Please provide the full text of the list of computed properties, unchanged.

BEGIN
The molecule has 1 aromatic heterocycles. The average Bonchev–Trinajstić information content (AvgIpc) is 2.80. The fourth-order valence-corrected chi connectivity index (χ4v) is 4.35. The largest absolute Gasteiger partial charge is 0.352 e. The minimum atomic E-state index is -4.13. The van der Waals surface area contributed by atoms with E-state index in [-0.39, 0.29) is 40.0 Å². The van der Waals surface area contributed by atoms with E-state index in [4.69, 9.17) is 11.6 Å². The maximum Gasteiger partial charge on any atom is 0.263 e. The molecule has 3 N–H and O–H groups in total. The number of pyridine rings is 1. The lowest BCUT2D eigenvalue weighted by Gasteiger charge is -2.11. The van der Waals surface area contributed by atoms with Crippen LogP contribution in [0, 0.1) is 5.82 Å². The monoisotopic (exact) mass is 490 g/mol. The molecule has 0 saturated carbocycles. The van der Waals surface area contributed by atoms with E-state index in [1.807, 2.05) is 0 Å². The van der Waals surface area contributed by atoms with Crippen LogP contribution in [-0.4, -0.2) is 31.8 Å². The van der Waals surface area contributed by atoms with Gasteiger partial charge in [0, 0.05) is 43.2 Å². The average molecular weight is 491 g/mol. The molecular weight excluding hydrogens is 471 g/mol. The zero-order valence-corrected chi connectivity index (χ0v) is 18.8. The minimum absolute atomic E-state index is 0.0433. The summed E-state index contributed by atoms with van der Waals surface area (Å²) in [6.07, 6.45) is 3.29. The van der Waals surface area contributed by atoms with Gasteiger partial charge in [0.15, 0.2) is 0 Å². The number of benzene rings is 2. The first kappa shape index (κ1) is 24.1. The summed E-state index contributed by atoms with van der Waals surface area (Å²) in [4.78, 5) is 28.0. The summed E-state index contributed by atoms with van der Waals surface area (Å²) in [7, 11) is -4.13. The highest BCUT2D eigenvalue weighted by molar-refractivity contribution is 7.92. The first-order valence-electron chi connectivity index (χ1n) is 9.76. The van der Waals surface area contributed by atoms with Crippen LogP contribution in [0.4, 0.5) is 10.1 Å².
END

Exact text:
The molecule has 1 aromatic heterocycles. The average Bonchev–Trinajstić information content (AvgIpc) is 2.80. The fourth-order valence-corrected chi connectivity index (χ4v) is 4.35. The largest absolute Gasteiger partial charge is 0.352 e. The minimum atomic E-state index is -4.13. The van der Waals surface area contributed by atoms with E-state index in [-0.39, 0.29) is 40.0 Å². The van der Waals surface area contributed by atoms with E-state index in [4.69, 9.17) is 11.6 Å². The maximum Gasteiger partial charge on any atom is 0.263 e. The molecule has 3 N–H and O–H groups in total. The number of pyridine rings is 1. The lowest BCUT2D eigenvalue weighted by Gasteiger charge is -2.11. The van der Waals surface area contributed by atoms with Crippen LogP contribution in [0, 0.1) is 5.82 Å². The monoisotopic (exact) mass is 490 g/mol. The molecule has 0 saturated carbocycles. The van der Waals surface area contributed by atoms with E-state index in [1.807, 2.05) is 0 Å². The van der Waals surface area contributed by atoms with Crippen LogP contribution in [-0.4, -0.2) is 31.8 Å². The van der Waals surface area contributed by atoms with Gasteiger partial charge in [0, 0.05) is 43.2 Å². The average molecular weight is 491 g/mol. The molecular weight excluding hydrogens is 471 g/mol. The zero-order valence-corrected chi connectivity index (χ0v) is 18.8. The minimum absolute atomic E-state index is 0.0433. The summed E-state index contributed by atoms with van der Waals surface area (Å²) in [6.07, 6.45) is 3.29. The van der Waals surface area contributed by atoms with Gasteiger partial charge in [0.15, 0.2) is 0 Å². The number of benzene rings is 2. The first kappa shape index (κ1) is 24.1. The summed E-state index contributed by atoms with van der Waals surface area (Å²) in [4.78, 5) is 28.0. The summed E-state index contributed by atoms with van der Waals surface area (Å²) in [7, 11) is -4.13. The highest BCUT2D eigenvalue weighted by molar-refractivity contribution is 7.92. The first-order valence-electron chi connectivity index (χ1n) is 9.76. The van der Waals surface area contributed by atoms with Crippen LogP contribution in [0.4, 0.5) is 10.1 Å².